So for the first time this term we have more space in the Viewpoint than we have articles to plop in (I’ll cut y’all some slack given the 8th week workload you probably have…), which means I guess I’ve got an hour and a half to come up with 800 words on a topic I’m hilariously unqualified to write about: the Carleton hook-up/dating scene. Should be fun.
If you’re like me, all those hours spent on AOL Instant Messenger in middle school turned us into superbly good typists. Unfortunately, this also caused the development of any kind of spontaneity with members of the opposite persuasion to really suffer. On AIM, and later on Facebook, smartphones, etc… we read through and edited our words twice over so we didn’t come off like the shallow, cliché, adolescents we were. Through these mediums we said things we were way too timid to say in person.
Luckily, by college we’ve all realized how new media slowly turns us into shallow, socially schizophrenic potatoes and so we’ve adjusted how we use it accordingly (okay, so maybe the Class of ‘17ners have a little way to go…). Still, once we’ve accustomed ourselves to the newfound discovery called Human Interaction we face the further challenge that we’re not sure we really believe or know or know how to talk about what “love” is.
Really, we all should appreciate the comedy that is we Carls fumbling to describe our feelings towards “significant others.” Let’s go down the list of some of words we use: “Relationship” sounds too corporate. We need someone to write a Carl article so we know how to use “hook up” right. “Dating,” “boyfriend,” “girlfriend” – that’s like 1950s. “Soulmate?” blehhh. I guess the term we’re leaning towards more and more is the wonderfully unambitious word “thing.”
But we still haven’t quite got to talking about what “love” is yet. Certainly none of us would be caught dead holding on to that concept called Romantic Love, which we view either as idolatrous or annoying. There is no such thing as ideals anyway, the prophets of post-modernism tell us, only ideologies.
One thing we liberals, since the ‘60s, do assert strongly is that the answer to this question ought not be determined by creepy white male politicians and corporates. Three cheers for that. But after we rescue our sexual organs from the grips of political and social necessity …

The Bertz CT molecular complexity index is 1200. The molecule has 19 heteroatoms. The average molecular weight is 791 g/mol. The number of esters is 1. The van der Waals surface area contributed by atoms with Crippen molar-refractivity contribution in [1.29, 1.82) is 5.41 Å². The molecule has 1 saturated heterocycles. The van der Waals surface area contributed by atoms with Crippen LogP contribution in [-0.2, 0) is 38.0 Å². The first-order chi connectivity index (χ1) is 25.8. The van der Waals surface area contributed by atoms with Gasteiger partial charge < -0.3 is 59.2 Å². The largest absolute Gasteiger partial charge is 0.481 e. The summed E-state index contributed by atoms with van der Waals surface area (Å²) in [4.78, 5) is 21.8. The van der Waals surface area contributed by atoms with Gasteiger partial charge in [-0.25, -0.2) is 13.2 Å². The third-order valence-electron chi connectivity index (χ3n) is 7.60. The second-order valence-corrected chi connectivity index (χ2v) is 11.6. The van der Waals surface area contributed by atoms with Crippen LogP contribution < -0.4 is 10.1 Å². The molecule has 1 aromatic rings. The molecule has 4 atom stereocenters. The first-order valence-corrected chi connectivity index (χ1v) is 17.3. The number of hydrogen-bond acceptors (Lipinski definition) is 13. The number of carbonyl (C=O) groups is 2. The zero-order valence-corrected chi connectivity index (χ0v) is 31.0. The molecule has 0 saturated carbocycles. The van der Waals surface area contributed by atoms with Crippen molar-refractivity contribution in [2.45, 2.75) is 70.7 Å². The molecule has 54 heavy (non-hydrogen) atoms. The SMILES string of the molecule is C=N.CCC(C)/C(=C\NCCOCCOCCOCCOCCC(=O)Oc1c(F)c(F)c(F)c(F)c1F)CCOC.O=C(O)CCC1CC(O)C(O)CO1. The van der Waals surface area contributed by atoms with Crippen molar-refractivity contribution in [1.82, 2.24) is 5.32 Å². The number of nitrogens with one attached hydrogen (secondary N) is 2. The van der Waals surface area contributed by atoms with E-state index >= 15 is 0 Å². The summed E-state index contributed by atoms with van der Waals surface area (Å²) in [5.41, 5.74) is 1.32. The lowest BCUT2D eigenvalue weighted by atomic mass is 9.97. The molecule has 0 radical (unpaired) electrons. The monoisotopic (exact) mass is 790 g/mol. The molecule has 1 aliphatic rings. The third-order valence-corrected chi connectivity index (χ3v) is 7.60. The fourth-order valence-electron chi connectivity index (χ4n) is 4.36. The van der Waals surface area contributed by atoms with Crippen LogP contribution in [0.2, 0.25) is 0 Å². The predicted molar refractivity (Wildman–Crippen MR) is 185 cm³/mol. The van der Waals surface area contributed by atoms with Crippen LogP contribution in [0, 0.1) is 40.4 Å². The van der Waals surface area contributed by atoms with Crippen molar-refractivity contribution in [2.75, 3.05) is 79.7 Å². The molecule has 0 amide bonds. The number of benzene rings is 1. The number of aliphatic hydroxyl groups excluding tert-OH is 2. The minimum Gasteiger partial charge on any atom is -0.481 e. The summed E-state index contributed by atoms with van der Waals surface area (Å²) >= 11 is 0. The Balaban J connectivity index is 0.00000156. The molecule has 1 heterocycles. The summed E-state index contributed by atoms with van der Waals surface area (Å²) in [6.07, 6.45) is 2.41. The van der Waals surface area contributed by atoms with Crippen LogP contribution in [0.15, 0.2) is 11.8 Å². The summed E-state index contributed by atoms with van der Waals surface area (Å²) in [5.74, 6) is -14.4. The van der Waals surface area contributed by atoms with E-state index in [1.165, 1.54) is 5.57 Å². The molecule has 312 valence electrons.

We are terribly vague people nowadays, and it’s always hard to tell when this vagueness is because we have some profound insight about the transience of language and identity or because we’ve become lazy, shallow people incapable of meditating on a feeling long enough to turn it into … well into what? What are you supposed to make this kind of feeling into -- Babies? Poetry? Memories? Ha. Orgasms...?
Incidentally, perhaps for every four speakers Carleton brings in to talk about Orgasms and Contraception it ought to consider at least something about Babies – if only to show we aren’t so scarred about not being PC that we don’t go anywhere near what will become a large part of at least some portion of some of our lives (or at least it was for most of our parents’).
So sexual liberation necessarily strips us of any sort of presupplied metaphysical content, and so we deliberate about our “love lives” with the (non)chalance we use when thinking through our options at Chapati buffet. We can’t actually take seriously our hope that our mistakes and hookups and waking up hungover in random places and spaces and so forths will produce much besides good stories to talk and write about unless we can sum up enough of our magic liberal arts juice to pull out one of those “new ways of forming identity” that the Marxists keep promising me. That’s not necessarily a bad thing, we should just recognize it for what it is.
Alright, we’re at 600 words and we’ve got 5 minutes and we still haven’t said what love is. It’s nothing other than reaching out at night and finding another person who points to that thing irretrievably missing, that thing which never was and never will be in the center of what you used to call your self.